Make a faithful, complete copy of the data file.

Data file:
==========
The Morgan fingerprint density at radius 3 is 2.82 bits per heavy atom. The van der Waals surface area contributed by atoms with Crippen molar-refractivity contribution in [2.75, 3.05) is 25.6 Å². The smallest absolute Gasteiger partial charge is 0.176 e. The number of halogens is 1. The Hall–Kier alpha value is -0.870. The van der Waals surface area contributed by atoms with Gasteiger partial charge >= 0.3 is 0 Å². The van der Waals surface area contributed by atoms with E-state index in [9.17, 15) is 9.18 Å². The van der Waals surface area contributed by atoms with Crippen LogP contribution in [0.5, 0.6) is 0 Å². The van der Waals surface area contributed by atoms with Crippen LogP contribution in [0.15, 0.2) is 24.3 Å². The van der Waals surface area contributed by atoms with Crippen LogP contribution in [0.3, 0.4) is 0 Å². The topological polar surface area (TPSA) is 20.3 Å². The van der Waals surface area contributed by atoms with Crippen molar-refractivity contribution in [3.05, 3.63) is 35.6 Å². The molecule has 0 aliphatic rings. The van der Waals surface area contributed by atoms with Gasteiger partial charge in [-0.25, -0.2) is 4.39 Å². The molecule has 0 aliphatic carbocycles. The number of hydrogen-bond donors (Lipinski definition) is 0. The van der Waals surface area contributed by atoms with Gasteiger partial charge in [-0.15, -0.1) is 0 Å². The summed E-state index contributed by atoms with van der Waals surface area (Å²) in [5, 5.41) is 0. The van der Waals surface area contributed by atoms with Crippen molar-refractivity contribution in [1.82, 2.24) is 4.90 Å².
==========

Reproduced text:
The Morgan fingerprint density at radius 3 is 2.82 bits per heavy atom. The van der Waals surface area contributed by atoms with Crippen molar-refractivity contribution in [2.75, 3.05) is 25.6 Å². The smallest absolute Gasteiger partial charge is 0.176 e. The number of halogens is 1. The Hall–Kier alpha value is -0.870. The van der Waals surface area contributed by atoms with Gasteiger partial charge >= 0.3 is 0 Å². The van der Waals surface area contributed by atoms with E-state index in [9.17, 15) is 9.18 Å². The van der Waals surface area contributed by atoms with Crippen LogP contribution in [0.5, 0.6) is 0 Å². The van der Waals surface area contributed by atoms with Crippen LogP contribution in [0.15, 0.2) is 24.3 Å². The van der Waals surface area contributed by atoms with Crippen LogP contribution in [0.3, 0.4) is 0 Å². The topological polar surface area (TPSA) is 20.3 Å². The van der Waals surface area contributed by atoms with Crippen molar-refractivity contribution in [3.05, 3.63) is 35.6 Å². The molecule has 0 aliphatic rings. The van der Waals surface area contributed by atoms with Gasteiger partial charge in [-0.25, -0.2) is 4.39 Å². The molecule has 0 aliphatic carbocycles. The number of hydrogen-bond donors (Lipinski definition) is 0. The van der Waals surface area contributed by atoms with Gasteiger partial charge in [-0.15, -0.1) is 0 Å². The summed E-state index contributed by atoms with van der Waals surface area (Å²) in [5, 5.41) is 0. The van der Waals surface area contributed by atoms with Crippen molar-refractivity contribution in [1.82, 2.24) is 4.90 Å².